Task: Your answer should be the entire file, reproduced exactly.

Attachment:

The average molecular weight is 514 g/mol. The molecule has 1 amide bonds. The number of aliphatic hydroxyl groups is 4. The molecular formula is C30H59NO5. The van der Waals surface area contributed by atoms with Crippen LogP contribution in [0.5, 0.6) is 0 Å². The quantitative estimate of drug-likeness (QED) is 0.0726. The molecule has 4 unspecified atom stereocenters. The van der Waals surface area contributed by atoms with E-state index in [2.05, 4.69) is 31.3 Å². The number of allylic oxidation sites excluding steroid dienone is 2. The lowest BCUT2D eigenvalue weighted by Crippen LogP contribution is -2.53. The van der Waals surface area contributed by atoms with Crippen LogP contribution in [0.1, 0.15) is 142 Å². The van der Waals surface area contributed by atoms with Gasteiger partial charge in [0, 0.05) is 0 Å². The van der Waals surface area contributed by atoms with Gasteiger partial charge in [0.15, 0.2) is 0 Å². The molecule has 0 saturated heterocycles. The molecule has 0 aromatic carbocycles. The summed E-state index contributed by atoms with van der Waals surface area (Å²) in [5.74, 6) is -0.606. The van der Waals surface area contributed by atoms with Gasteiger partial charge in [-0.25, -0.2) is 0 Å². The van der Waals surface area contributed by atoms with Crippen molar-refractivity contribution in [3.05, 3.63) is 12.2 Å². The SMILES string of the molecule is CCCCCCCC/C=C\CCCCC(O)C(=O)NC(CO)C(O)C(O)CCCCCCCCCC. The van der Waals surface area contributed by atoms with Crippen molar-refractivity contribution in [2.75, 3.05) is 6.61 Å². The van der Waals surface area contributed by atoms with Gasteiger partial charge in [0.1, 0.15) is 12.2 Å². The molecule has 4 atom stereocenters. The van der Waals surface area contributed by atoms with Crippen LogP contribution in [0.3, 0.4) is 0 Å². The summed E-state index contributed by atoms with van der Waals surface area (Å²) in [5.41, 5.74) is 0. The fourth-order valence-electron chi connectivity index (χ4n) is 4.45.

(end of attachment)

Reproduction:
The average molecular weight is 514 g/mol. The molecule has 1 amide bonds. The number of aliphatic hydroxyl groups is 4. The molecular formula is C30H59NO5. The van der Waals surface area contributed by atoms with Crippen LogP contribution in [0.5, 0.6) is 0 Å². The quantitative estimate of drug-likeness (QED) is 0.0726. The molecule has 4 unspecified atom stereocenters. The van der Waals surface area contributed by atoms with E-state index in [2.05, 4.69) is 31.3 Å². The number of allylic oxidation sites excluding steroid dienone is 2. The lowest BCUT2D eigenvalue weighted by Crippen LogP contribution is -2.53. The van der Waals surface area contributed by atoms with Crippen LogP contribution in [0.1, 0.15) is 142 Å². The van der Waals surface area contributed by atoms with Gasteiger partial charge in [0, 0.05) is 0 Å². The van der Waals surface area contributed by atoms with Gasteiger partial charge in [0.15, 0.2) is 0 Å². The molecule has 0 saturated heterocycles. The molecule has 0 aromatic carbocycles. The summed E-state index contributed by atoms with van der Waals surface area (Å²) in [5.74, 6) is -0.606. The van der Waals surface area contributed by atoms with Gasteiger partial charge in [-0.25, -0.2) is 0 Å². The van der Waals surface area contributed by atoms with Crippen molar-refractivity contribution in [3.05, 3.63) is 12.2 Å². The SMILES string of the molecule is CCCCCCCC/C=C\CCCCC(O)C(=O)NC(CO)C(O)C(O)CCCCCCCCCC. The van der Waals surface area contributed by atoms with Crippen molar-refractivity contribution in [2.75, 3.05) is 6.61 Å². The van der Waals surface area contributed by atoms with Gasteiger partial charge in [0.1, 0.15) is 12.2 Å². The molecule has 4 atom stereocenters. The van der Waals surface area contributed by atoms with Crippen LogP contribution in [0.3, 0.4) is 0 Å². The summed E-state index contributed by atoms with van der Waals surface area (Å²) in [5.41, 5.74) is 0. The fourth-order valence-electron chi connectivity index (χ4n) is 4.45.